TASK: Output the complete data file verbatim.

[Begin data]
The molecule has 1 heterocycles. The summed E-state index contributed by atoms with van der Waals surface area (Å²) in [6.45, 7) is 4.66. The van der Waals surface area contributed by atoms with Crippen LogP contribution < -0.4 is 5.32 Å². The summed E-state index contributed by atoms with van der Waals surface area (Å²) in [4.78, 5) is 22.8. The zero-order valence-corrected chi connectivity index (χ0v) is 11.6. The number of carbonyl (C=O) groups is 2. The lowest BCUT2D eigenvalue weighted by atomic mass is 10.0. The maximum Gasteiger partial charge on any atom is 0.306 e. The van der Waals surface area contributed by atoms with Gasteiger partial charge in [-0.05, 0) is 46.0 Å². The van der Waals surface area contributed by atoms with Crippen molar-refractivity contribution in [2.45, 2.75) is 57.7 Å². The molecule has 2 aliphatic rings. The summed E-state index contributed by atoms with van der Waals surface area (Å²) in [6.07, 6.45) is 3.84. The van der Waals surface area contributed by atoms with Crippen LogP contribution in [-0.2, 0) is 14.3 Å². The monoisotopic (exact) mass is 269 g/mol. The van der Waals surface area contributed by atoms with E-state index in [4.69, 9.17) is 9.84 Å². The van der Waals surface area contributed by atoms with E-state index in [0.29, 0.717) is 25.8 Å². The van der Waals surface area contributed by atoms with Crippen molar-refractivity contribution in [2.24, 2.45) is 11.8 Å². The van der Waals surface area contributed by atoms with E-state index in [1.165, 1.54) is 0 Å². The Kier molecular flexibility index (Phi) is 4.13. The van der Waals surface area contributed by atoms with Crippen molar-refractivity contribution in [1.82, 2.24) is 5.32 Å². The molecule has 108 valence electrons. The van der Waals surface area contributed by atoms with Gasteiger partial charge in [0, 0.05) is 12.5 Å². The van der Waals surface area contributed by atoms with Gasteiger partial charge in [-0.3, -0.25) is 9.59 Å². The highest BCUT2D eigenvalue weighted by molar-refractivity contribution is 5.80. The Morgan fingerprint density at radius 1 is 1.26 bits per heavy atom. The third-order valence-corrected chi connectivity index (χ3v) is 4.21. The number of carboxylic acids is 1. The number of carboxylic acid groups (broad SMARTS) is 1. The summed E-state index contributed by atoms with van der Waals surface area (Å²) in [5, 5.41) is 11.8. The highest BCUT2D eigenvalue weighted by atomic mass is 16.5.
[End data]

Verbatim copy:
The molecule has 1 heterocycles. The summed E-state index contributed by atoms with van der Waals surface area (Å²) in [6.45, 7) is 4.66. The van der Waals surface area contributed by atoms with Crippen LogP contribution < -0.4 is 5.32 Å². The summed E-state index contributed by atoms with van der Waals surface area (Å²) in [4.78, 5) is 22.8. The zero-order valence-corrected chi connectivity index (χ0v) is 11.6. The number of carbonyl (C=O) groups is 2. The lowest BCUT2D eigenvalue weighted by atomic mass is 10.0. The maximum Gasteiger partial charge on any atom is 0.306 e. The van der Waals surface area contributed by atoms with Gasteiger partial charge in [-0.05, 0) is 46.0 Å². The van der Waals surface area contributed by atoms with Crippen molar-refractivity contribution in [2.45, 2.75) is 57.7 Å². The molecule has 2 aliphatic rings. The summed E-state index contributed by atoms with van der Waals surface area (Å²) in [6.07, 6.45) is 3.84. The van der Waals surface area contributed by atoms with Crippen LogP contribution in [-0.2, 0) is 14.3 Å². The monoisotopic (exact) mass is 269 g/mol. The van der Waals surface area contributed by atoms with E-state index in [4.69, 9.17) is 9.84 Å². The van der Waals surface area contributed by atoms with E-state index in [0.29, 0.717) is 25.8 Å². The van der Waals surface area contributed by atoms with Crippen molar-refractivity contribution in [2.24, 2.45) is 11.8 Å². The van der Waals surface area contributed by atoms with E-state index in [1.165, 1.54) is 0 Å². The Kier molecular flexibility index (Phi) is 4.13. The van der Waals surface area contributed by atoms with Crippen molar-refractivity contribution in [1.82, 2.24) is 5.32 Å². The molecule has 108 valence electrons. The van der Waals surface area contributed by atoms with Gasteiger partial charge in [0, 0.05) is 12.5 Å². The van der Waals surface area contributed by atoms with Gasteiger partial charge in [-0.3, -0.25) is 9.59 Å². The highest BCUT2D eigenvalue weighted by molar-refractivity contribution is 5.80. The Morgan fingerprint density at radius 1 is 1.26 bits per heavy atom. The third-order valence-corrected chi connectivity index (χ3v) is 4.21. The number of carboxylic acids is 1. The number of carboxylic acid groups (broad SMARTS) is 1. The summed E-state index contributed by atoms with van der Waals surface area (Å²) in [5, 5.41) is 11.8. The highest BCUT2D eigenvalue weighted by atomic mass is 16.5.